Roof buckles under weight of video wall!

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The following event happened while I was at work today. It is a first hand experience, being that I was one of the locals working on the equipment at the time of the incident. All the names of those involved as well as the companies, location, and artist will be withheld for the protection of the rights of all. With that said, here I go.

This morning it all started at a normal load in. The venue was a temporary arena and grandstand set up by my employer for the summer. The roof, I believe, is the largest that the manufacture offers. The artists arrived, providing all their own production (lights, audio, and video). All was going well, the lights were all in the air, and audio was on its way up. We took our break and when we came back I was reassigned to video. We knew we were in for a lot of work because there were five, two ton motors rigged for the video LED wall alone. We get the first row (each row is four LED panels high) floating in the air. There is a little bounce, but that is understandable because the roof has a certain amount of give. We get the second row hung and flown, still now major problems, it still had a lot of bounce in the wall. We get the third row hung, and flown but it had a tremendous amount of bounce, and took a lot to get it flown. We get to the fourth row (only two LED panels high) that was split over five carts, half on one side half on the other. We get it all lined up and locked together and start to bring the wall in to connect the fourth row to the third. The video guy brought in the wall and it bounced in real hard, but close enough for us to start to connect the rows. Something was not level so the video guy attempted to level the wall so we could connect the half row. He did not like how it came in so he called over some crewmates to assess the situation. With the half row still unattached he proceeded to lift the wall. He held the up button for 2-3 seconds and the wall did not move. At that point the decision was made to ground stack the last half row. The video guy then proceeded to lift the wall over the nubs on the last row, so we could slide the half row out. And then it happened. The wall jerked, there was a loud crack, and we all left the deck. What had happened was that one of the three main roof trusses buckled shifting the weight of the video wall to the half row underneath, pushing a caster through the deck. Luckily, NO ONE WAS HURT. From there we went to lunch and waited for a crane to come and support the roof while we slowly loaded out everything.

Although there is not an official cause, there has been a lot of finger pointing.

There was talk that the deck gave out first causing a shock of weight on the roof. I was right there. I don’t think so.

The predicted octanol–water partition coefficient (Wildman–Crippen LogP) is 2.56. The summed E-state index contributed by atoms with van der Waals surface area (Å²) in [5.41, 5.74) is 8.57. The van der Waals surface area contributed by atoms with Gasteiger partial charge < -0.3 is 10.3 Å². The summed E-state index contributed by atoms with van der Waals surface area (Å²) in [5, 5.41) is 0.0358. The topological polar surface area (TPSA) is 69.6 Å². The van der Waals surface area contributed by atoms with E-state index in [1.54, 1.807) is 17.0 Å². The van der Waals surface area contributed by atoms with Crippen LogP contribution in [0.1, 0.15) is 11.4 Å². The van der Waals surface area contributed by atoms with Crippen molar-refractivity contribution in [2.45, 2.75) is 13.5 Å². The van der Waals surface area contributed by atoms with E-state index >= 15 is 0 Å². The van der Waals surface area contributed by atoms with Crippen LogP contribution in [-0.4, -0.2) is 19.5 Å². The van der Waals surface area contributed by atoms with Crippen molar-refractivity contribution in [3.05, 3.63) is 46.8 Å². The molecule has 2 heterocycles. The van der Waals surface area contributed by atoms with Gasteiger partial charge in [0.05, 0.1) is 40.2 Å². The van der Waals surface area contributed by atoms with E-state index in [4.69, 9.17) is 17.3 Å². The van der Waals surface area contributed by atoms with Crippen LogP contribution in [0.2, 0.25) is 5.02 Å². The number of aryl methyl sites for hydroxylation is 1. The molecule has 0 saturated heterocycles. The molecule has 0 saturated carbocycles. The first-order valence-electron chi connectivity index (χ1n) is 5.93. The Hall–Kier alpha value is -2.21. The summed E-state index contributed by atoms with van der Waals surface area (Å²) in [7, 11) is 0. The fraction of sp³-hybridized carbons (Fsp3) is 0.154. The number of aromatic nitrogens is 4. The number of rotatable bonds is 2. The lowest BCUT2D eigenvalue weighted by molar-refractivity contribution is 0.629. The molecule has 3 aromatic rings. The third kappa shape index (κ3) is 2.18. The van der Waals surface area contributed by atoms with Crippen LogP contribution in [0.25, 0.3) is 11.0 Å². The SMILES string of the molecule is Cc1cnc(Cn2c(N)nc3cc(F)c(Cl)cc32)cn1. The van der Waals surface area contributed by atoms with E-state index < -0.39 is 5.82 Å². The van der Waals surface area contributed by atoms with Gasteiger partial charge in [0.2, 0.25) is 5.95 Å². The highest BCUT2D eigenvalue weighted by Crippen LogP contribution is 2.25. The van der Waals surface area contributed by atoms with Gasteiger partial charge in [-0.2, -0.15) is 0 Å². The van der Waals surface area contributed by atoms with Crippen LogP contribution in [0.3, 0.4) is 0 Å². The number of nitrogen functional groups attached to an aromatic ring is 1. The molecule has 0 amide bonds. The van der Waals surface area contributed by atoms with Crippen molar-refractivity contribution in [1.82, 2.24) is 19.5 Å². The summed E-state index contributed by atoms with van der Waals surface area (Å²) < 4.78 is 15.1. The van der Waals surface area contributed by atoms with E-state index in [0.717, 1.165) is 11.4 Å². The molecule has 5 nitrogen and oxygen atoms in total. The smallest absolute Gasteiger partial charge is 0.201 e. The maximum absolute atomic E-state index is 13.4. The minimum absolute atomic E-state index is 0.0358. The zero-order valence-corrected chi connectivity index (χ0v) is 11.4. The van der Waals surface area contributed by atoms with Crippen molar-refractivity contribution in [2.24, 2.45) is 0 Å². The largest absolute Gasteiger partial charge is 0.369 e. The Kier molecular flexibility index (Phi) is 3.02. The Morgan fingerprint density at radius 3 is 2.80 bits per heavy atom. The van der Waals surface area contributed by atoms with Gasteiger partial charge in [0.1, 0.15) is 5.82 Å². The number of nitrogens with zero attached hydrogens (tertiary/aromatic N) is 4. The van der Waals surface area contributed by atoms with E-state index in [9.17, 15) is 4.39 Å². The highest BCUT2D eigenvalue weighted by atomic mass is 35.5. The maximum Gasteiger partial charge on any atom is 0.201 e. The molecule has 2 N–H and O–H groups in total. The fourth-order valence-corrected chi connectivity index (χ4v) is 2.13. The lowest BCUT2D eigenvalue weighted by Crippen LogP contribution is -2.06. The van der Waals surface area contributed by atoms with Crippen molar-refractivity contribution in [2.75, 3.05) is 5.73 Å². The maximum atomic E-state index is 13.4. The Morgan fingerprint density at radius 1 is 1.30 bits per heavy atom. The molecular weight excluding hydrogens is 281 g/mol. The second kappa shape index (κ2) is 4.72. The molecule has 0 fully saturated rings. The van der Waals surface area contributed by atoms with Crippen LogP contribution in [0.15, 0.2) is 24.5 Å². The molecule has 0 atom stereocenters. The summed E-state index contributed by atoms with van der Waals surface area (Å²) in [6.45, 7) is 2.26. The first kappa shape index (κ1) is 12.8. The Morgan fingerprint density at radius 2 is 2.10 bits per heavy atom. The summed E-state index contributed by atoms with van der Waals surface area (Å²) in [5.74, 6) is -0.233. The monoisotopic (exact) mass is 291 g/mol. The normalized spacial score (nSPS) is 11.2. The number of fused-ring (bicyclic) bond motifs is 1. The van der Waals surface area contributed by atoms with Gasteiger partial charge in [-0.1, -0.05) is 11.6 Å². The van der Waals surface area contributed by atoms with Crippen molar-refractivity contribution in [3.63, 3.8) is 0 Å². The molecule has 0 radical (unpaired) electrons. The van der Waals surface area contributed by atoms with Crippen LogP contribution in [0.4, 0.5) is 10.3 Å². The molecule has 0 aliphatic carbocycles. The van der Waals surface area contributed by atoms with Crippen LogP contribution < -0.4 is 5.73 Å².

There were bad welds on the roof truss. This is possible.

The way in which the points were rigged put undue stress on the roof. This is the most likely cause. An employee of the roof company was on hand (every time the roof in moved or rigged upon) and said the points were ok, knowing that there were to be 2-ton motors. The two points that potentially caused the problem were the outside points which were bridled between two cross members of the roof. It is thought that the extra weight of the bumps pulled the cross members together causing the roof truss to buckle and break most of the welds in that section of truss.

The buckle in the roof caused the back half of the roof to tweak, even the corner blocks.

The roof engineers said the roof could take that much weight. The total weight of the wall was around 7 tons.

We lowered in the roof and looked at the damage, and the section was mangled pretty badly.

Here are some pictures.

The show was rescheduled for a later date.

Wow, that doesn't look good at all. I'm glad that everyone is ok and hopefully whoever is at fault will learn theire lesson and fix it for next time and avoid maybe what would have been a fatal error in the future.
oh my......well at least no one was hurt....and you got off easy no late load out :D
thats good that there was noone got hurt.
what was the damage to the equipment?
That sucks...that roof should be able to hold that much weight, I've done that kind of things before.
Again, luckily no-one got hurt.
I could start spewing stuff about how they should've stopped and checked when the roof bouced so much, but never mind...
Yes, the roof should have held that much weight. I believe at least 40,000 lbs. At this point in the game it appears to be how it was rigged as the cause of the damage. As far as the equipment, idk, we packed it all up and loaded out as soon as we could. There was no visible damage as far as I could tell.

Ouch... Well that looks painful...and expensive..

I could speculate on a couple of things I see wrong--chain motors angled--how the points are etc almost "folding"...and how it looks like the center buckled upwards from the rigging stresses on the outer sides--bending it almost...and some of the other motors and points, and the distributions I see, which don't give me warm fuzzy feelings...

Your description tho at the bouncing (instant red flag something is wrong) and the look of the center point that gave seem to say to me the roof was not in proper tension and load distribution before you sent the video wall up... The weight of the wall would not have collapsed this--but if the roof was already in torque from some of the other points I see, and the center was under opposing stresses which the pics make me think it was--it would have been enough...

Please let us know what the outcome is... Glad no one was hurt...

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